Perhaps Vampires Is A Bit Strong But… is a point perfect attack on those scenesters that leech off them now but will forget them tomorrow. But better still is Fake Tales Of San Francisco – a healthy fuck you to bands who care more about their name producers, their US tour dates, their image and drugs than songs. Ending with the anthemic, heroic rally cry of:
Get off the bandwagon!
Put down the handbook!
The live music scene is a heady scene, full of bullshit. Turner captures the darkness, and the magic. Fights with bouncers, girls who never talk to you, the darkened corners of the dancefloors. How did 20 year olds pull this off so magnificently.
Apart from those big singles, there are two songs that people talk about, list in magazines and get a great reaction live. For me, they are the two real masterpieces on this record, and this decade in music.
Mardy Bum – the lightest thing on here, and one of the very few songs in the career to flirt with real affection. But it’s the detail that paints these people as real. They miss buses, they laugh and joke around. And the line everyone talks about – remember cuddles in the kitchen – that is placed in the perfect part of the song. Every radio station in the UK playlisted this song anyway, even though it was never a single. You watch, as the years go by, this will be to Turner like ‘Yesterday‘ is to McCartney.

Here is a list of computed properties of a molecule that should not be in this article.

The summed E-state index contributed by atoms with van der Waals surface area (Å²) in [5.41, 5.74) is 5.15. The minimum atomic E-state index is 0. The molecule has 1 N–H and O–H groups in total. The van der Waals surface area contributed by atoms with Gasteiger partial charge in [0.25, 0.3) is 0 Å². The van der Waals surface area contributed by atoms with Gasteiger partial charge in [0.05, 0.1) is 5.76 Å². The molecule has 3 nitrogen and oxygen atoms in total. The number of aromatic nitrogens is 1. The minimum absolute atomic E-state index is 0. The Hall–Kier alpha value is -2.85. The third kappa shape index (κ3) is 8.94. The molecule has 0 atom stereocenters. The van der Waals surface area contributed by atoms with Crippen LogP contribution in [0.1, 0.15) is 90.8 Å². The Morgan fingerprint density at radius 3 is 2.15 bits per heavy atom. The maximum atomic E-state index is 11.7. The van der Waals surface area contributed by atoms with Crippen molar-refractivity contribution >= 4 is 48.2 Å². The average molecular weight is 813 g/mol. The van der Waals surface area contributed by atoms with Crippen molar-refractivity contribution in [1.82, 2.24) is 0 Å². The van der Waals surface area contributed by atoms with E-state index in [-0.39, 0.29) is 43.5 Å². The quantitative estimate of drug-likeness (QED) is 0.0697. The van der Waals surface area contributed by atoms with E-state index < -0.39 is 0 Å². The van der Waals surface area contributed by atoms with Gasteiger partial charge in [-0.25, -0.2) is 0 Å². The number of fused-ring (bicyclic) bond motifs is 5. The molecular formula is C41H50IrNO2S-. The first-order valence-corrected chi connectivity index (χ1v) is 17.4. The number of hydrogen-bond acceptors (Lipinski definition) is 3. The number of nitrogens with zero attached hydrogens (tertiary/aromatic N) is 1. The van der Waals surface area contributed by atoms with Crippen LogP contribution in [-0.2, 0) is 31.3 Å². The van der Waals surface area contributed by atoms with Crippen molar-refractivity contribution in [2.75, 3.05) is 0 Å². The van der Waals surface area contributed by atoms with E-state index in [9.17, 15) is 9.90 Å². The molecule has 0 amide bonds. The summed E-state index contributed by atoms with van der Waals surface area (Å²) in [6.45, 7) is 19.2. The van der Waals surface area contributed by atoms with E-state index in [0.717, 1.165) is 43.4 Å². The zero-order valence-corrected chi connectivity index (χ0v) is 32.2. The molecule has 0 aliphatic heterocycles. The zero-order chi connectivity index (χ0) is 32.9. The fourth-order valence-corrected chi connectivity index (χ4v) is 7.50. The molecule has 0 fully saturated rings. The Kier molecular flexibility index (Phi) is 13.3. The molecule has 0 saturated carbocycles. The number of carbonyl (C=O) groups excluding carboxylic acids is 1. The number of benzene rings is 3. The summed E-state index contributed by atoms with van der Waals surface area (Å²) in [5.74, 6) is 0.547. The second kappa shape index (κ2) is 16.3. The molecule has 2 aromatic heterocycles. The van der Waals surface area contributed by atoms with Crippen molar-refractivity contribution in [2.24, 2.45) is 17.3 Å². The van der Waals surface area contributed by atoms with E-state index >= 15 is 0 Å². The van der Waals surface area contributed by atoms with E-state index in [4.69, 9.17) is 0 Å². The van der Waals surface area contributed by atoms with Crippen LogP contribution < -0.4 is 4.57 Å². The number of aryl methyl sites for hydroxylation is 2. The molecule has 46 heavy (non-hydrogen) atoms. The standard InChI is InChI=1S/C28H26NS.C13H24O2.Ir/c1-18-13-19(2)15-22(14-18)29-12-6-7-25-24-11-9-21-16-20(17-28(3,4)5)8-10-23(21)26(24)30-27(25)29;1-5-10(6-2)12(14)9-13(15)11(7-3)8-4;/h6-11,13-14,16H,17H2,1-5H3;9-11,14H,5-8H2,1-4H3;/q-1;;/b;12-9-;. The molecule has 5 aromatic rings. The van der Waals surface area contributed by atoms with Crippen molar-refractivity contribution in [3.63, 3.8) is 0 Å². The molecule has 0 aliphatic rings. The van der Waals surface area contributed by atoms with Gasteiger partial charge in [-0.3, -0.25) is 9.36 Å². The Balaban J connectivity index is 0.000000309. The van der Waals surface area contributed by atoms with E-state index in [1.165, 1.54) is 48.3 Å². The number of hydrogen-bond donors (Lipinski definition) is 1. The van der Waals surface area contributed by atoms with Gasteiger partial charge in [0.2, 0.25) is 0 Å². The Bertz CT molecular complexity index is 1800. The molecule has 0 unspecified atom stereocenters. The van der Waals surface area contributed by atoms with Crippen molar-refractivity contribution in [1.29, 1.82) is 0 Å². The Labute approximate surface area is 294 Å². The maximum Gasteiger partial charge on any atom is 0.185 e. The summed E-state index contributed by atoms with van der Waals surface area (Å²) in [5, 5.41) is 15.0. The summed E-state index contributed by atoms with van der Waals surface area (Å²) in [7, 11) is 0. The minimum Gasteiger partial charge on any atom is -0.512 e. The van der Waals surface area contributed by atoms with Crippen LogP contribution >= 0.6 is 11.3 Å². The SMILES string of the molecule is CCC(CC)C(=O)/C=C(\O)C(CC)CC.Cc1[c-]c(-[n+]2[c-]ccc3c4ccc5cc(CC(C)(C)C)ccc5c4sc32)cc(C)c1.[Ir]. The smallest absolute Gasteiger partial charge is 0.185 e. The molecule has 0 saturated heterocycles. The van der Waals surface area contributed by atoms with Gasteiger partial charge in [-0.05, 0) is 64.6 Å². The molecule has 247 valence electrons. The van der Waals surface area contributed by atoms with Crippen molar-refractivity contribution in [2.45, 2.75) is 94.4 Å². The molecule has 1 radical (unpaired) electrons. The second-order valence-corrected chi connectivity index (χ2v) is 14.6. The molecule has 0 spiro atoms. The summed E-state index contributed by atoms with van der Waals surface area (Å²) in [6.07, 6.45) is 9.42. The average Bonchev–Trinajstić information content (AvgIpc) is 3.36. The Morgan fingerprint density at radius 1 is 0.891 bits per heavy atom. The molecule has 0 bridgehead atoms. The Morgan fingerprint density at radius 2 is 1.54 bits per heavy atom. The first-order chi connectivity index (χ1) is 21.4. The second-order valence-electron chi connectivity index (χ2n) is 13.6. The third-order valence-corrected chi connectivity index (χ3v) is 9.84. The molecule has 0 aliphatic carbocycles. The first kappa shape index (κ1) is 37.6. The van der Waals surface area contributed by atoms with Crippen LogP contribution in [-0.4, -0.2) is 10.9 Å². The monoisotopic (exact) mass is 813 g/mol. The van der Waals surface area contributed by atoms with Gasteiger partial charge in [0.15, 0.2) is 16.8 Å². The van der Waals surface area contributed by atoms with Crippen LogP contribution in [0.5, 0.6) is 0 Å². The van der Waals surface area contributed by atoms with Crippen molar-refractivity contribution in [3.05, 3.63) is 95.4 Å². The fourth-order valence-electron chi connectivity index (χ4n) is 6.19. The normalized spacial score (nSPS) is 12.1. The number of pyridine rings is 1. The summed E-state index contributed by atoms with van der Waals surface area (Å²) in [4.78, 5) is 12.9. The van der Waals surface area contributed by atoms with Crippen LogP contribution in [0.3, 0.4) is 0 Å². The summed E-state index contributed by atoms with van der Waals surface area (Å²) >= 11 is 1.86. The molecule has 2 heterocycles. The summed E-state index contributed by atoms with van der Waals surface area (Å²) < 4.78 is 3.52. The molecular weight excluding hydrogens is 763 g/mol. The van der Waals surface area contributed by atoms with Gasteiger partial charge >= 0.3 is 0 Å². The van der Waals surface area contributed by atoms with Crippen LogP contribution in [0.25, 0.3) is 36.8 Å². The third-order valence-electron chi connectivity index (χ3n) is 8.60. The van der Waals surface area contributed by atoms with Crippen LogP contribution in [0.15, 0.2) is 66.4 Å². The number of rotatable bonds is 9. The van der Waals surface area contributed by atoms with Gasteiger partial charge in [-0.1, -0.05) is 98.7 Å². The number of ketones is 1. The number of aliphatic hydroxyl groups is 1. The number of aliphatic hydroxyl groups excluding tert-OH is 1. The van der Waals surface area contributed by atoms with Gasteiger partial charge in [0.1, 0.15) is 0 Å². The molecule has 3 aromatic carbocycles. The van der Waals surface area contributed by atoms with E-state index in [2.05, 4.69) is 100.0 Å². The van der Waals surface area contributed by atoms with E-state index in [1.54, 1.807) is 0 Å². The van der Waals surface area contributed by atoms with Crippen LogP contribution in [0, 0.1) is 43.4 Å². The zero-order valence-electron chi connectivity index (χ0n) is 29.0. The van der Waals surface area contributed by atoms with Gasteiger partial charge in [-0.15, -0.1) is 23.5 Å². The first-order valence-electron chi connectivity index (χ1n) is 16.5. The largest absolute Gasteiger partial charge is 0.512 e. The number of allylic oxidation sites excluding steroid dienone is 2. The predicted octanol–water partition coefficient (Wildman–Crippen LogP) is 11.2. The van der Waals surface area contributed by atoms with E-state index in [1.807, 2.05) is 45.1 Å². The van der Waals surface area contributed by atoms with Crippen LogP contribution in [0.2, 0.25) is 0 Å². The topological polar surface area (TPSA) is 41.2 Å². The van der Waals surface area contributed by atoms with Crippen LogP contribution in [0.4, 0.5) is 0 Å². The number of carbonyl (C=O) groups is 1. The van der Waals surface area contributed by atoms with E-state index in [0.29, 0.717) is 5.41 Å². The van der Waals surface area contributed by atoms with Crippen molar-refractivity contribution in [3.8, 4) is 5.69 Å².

And finally, damningly – A Certain Romance. Musically, it’s extraordinary. From the opening teeth gnashing guitar thrashing, it slides into a sweet groove until it hits it’s reggae lite beat, and then goes for several more ups and downs before it ends. It’s the 00s Good Vibrations. And it’s Turner’s best lyric too. A damning dissection of small minded thuggery, of idiots, of people who like songs just so their’s new ringtones. As good a bullshit detection alarm as anything Dylan did in the 60s. And just when you think this us vs them anthem could go nowhere more, then comes that mindblowing last verse. Our narrator looks over at his friends, who do all the same things, and he regrets that he can’t seem to hate them in the same way. What a way to end a song, and an album.
Turner takes all his own accusations apart, and calls himself the hypocrite. It’s a contradiction in my life too. I general leave whenever people play the ‘remember when’ game, but I put up with it with my friends. I can’t get mad at them. They argue about stupid things, they should know better than to like basshunter, or support Howard… and you just can’t get angry in the same way.
This album made plenty of best of the decade lists, and I completely agree. A major work. I’ve evoked the Beatles, the Beach Boys and Dylan in this review. And for the 00s, they were the solution for all three of those artists. And most importantly, they were popular. They got to people who normally don’t have their lives changed by music. I’m there with them, hype be damned. And thank god, they actually got even cooler as the years went on.